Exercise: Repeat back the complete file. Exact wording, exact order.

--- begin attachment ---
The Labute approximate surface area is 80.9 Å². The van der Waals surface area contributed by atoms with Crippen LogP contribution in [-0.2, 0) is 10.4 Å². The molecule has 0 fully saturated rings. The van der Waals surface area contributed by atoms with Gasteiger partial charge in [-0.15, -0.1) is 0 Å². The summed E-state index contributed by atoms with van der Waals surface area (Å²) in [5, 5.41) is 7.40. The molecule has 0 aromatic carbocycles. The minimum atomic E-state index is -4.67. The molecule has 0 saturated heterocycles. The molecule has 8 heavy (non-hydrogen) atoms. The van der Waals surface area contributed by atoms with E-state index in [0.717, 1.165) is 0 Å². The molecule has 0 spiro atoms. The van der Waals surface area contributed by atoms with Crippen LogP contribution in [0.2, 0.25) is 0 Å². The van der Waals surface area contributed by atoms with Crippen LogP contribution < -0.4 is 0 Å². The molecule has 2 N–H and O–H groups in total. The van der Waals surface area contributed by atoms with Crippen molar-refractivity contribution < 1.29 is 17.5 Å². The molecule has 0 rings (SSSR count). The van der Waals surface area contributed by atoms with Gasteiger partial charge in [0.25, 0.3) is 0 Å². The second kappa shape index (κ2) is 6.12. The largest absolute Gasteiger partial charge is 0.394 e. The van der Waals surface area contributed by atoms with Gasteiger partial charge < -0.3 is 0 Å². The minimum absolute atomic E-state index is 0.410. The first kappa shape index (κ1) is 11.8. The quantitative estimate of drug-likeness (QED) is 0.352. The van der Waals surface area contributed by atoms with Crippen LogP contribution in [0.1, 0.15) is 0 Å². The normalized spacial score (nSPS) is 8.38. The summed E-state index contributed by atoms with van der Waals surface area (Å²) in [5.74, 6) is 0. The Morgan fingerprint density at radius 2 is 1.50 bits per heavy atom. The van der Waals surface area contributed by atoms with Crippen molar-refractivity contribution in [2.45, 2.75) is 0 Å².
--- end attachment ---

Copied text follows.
The Labute approximate surface area is 80.9 Å². The van der Waals surface area contributed by atoms with Crippen LogP contribution in [-0.2, 0) is 10.4 Å². The molecule has 0 fully saturated rings. The van der Waals surface area contributed by atoms with Gasteiger partial charge in [-0.15, -0.1) is 0 Å². The summed E-state index contributed by atoms with van der Waals surface area (Å²) in [5, 5.41) is 7.40. The molecule has 0 aromatic carbocycles. The minimum atomic E-state index is -4.67. The molecule has 0 saturated heterocycles. The molecule has 8 heavy (non-hydrogen) atoms. The van der Waals surface area contributed by atoms with E-state index in [0.717, 1.165) is 0 Å². The molecule has 0 spiro atoms. The van der Waals surface area contributed by atoms with Crippen LogP contribution in [0.2, 0.25) is 0 Å². The van der Waals surface area contributed by atoms with Crippen LogP contribution < -0.4 is 0 Å². The molecule has 2 N–H and O–H groups in total. The van der Waals surface area contributed by atoms with Crippen molar-refractivity contribution < 1.29 is 17.5 Å². The molecule has 0 rings (SSSR count). The van der Waals surface area contributed by atoms with Gasteiger partial charge in [0.25, 0.3) is 0 Å². The second kappa shape index (κ2) is 6.12. The largest absolute Gasteiger partial charge is 0.394 e. The van der Waals surface area contributed by atoms with Gasteiger partial charge < -0.3 is 0 Å². The minimum absolute atomic E-state index is 0.410. The first kappa shape index (κ1) is 11.8. The quantitative estimate of drug-likeness (QED) is 0.352. The van der Waals surface area contributed by atoms with Crippen LogP contribution in [0.1, 0.15) is 0 Å². The normalized spacial score (nSPS) is 8.38. The summed E-state index contributed by atoms with van der Waals surface area (Å²) in [5.74, 6) is 0. The Morgan fingerprint density at radius 2 is 1.50 bits per heavy atom. The van der Waals surface area contributed by atoms with Crippen molar-refractivity contribution in [2.45, 2.75) is 0 Å².